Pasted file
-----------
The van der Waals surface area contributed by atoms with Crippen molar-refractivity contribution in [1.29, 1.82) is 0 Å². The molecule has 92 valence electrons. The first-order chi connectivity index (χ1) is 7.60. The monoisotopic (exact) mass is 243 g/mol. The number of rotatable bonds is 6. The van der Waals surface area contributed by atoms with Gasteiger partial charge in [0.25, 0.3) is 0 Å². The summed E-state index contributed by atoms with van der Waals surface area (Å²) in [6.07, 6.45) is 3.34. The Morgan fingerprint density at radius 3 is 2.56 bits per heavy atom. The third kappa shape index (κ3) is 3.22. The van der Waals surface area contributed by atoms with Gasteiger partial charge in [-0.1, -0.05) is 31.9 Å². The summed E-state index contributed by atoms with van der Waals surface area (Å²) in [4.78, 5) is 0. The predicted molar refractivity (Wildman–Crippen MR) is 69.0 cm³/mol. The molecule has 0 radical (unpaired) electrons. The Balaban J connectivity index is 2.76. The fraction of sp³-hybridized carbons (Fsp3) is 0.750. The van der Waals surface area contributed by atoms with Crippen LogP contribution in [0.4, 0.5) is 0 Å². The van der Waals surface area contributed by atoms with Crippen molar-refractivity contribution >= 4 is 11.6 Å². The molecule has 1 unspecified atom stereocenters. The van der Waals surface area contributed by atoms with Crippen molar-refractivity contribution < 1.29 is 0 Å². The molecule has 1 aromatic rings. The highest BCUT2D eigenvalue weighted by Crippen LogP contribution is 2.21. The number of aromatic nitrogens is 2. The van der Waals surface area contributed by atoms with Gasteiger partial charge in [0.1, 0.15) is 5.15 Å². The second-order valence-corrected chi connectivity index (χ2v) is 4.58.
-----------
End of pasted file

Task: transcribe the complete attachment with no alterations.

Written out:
The van der Waals surface area contributed by atoms with Crippen molar-refractivity contribution in [1.29, 1.82) is 0 Å². The molecule has 92 valence electrons. The first-order chi connectivity index (χ1) is 7.60. The monoisotopic (exact) mass is 243 g/mol. The number of rotatable bonds is 6. The van der Waals surface area contributed by atoms with Gasteiger partial charge in [0.25, 0.3) is 0 Å². The summed E-state index contributed by atoms with van der Waals surface area (Å²) in [6.07, 6.45) is 3.34. The Morgan fingerprint density at radius 3 is 2.56 bits per heavy atom. The third kappa shape index (κ3) is 3.22. The van der Waals surface area contributed by atoms with Gasteiger partial charge in [-0.1, -0.05) is 31.9 Å². The summed E-state index contributed by atoms with van der Waals surface area (Å²) in [4.78, 5) is 0. The predicted molar refractivity (Wildman–Crippen MR) is 69.0 cm³/mol. The molecule has 0 radical (unpaired) electrons. The Balaban J connectivity index is 2.76. The fraction of sp³-hybridized carbons (Fsp3) is 0.750. The van der Waals surface area contributed by atoms with Crippen LogP contribution in [0.4, 0.5) is 0 Å². The van der Waals surface area contributed by atoms with Crippen molar-refractivity contribution >= 4 is 11.6 Å². The molecule has 1 unspecified atom stereocenters. The van der Waals surface area contributed by atoms with Crippen molar-refractivity contribution < 1.29 is 0 Å². The molecule has 1 aromatic rings. The highest BCUT2D eigenvalue weighted by Crippen LogP contribution is 2.21. The number of aromatic nitrogens is 2. The van der Waals surface area contributed by atoms with Gasteiger partial charge in [0.1, 0.15) is 5.15 Å². The second-order valence-corrected chi connectivity index (χ2v) is 4.58.